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20 years of Kryptonite for Chris Barron and the Spin Doctors

JPG: I’m thinking of that time period and interviewing bands, Phish, for example, that were trying to figure out how to make a studio album versus just documenting a live performance in the studio, and I could tell that they were kind of torn up as far as making a concise song. They went one way success-wise whereas Spin Doctors and Blues Traveler were accepted by the mainstream with commercial success. But, then, like you said, you lost your core audience and the fickle tastes of the mainstream left you, too. It must feel special that now everybody comes together.

CB: It’s a great moment for us and I tremendous admiration, particularly for the way Phish has conducted their career. I know those guys personally and, in particular, I’m friends with Mike Gordon, an extraordinarily dear fellow. And Trey is a really, really interesting guy. They’re all deeply devoted musicians. They’ve just done a great job of communicating with their fans and staying very true to their mission statement and just being freaks, and keeping it really interesting and being so creative at the shows and offering their fans so much more than any other band has ever done before because they have these tools at their disposal with the internet and stuff like that. They’ve just been able to be on the forefront. What they’ve done is fantastic.

To go back to your other question, it would have been nice to have maybe handled things a little more along the sort of Phish’s line of handling things. At the same time we instinctively, and also through study, we did a pretty good job in the studio, particularly Pocket Full of Kryptonite. We managed to make a record that has stood up really well over time. I wouldn’t trade that. I wouldn’t change anything ‘cause things have worked out.

JPG: I don’t know if they’ve ever admitted it but I believe it was around the time of Rift where the idea of making a studio album was discussed. I hate to use the word ‘envy’ but I’m sure there must have been some degree at that time among your peers of ‘How did they do that?’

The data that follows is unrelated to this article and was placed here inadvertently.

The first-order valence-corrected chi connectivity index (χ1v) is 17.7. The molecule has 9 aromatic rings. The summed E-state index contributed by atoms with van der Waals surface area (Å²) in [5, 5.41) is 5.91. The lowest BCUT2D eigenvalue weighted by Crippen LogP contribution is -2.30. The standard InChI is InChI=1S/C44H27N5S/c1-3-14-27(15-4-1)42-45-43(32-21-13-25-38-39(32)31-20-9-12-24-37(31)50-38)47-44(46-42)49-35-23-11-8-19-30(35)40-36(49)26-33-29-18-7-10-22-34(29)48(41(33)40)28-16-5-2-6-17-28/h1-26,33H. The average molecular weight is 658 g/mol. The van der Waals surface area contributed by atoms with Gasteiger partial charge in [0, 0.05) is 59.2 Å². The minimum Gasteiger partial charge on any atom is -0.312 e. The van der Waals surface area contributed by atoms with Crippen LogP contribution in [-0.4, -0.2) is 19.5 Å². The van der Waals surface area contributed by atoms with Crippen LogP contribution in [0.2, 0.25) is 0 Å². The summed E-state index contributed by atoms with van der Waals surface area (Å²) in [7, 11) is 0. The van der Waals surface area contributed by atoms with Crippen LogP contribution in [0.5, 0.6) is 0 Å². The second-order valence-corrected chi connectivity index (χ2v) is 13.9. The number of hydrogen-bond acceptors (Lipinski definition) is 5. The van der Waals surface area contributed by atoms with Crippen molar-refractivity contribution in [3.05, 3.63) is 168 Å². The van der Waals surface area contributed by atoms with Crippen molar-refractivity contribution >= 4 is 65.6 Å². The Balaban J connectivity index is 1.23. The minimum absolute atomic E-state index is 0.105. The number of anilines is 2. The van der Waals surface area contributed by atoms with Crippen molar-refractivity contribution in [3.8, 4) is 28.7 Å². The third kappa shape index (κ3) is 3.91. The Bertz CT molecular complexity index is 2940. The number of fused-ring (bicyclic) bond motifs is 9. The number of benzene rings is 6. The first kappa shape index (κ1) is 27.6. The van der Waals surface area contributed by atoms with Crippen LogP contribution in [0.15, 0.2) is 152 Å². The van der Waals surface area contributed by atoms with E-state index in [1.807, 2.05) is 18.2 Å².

CB: While we were really successful, I think those guys were definitely looking over at us and being like, tremendous amount of mutual respect between the two bands. But, I don’t know. I think that, maybe, things could have worked out better. Could have worked out worse.

JPG: I’m not saying it worked out bad for anyone; just interesting the two different directions. Now, before all this happened you attended the New School Jazz Program along with John Popper. Let me see if I get this right because I was a little confused when reading the band’s history. You got together with Eric [Schenkman]. And it was Aaron [Comess] and Mark [White] who were in the funk band, Spade.

CB: Yeah. Eric and I sort of started the band, and then Eric heard Aaron practicing.

JPG: And then Mark came in after that…

CB: Yeah.

JPG: What I was getting to with all that, was it a conscious thing as far as writing hook-filled songs or was it the elements coming together but due to the jazz background there was a desire to tweak the material a bit?

CB: I’ve always had a real hooky sensibility as a songwriter. Growing up, we were all writing songs — me and my friends — and so it’s funny, I got in trouble because I like to make fun of people’s songs. I’ll be on the road and I’ll sing a filthy or stupid version of their song. First it sort of hurt, but where I grew up we would all write songs and play ‘em for each other. When somebody started singing your song the grosser and iller they started doing it the more you knew they had it stuck in their head. So, it was like a badge of honor. Somebody would be singing a filthy version of your tune. ‘Ha, ha, ha…you’ve got it stuck in your head.’ It was like a compliment.

I wanted to write people’s favorite songs. I was, obviously, very psyched with the idea of writing hit songs.

JPG: Catchy tunes. It reminds me of a description of how at its core Beatles music was like children’s music because it contained hooks that would grab you at an elemental level. With “Two Princes” it’s almost like a nursery rhyme as far as how the melody moves along and sticks in your head.

CB: Yeah. I just wrote that way because I was trying to write stuff that I liked. Like I said, I just wanted to be a career musician. I wanted to write songs, and my objective as a songwriter was to write people’s favorite songs. So, I was trying to come up with a unique and cool perspective and I always liked stuff that was rhythmically captivating. It brought me to writing hooky kind of stuff like that. Then, Eric and Aaron and Mark are all infectious players, too.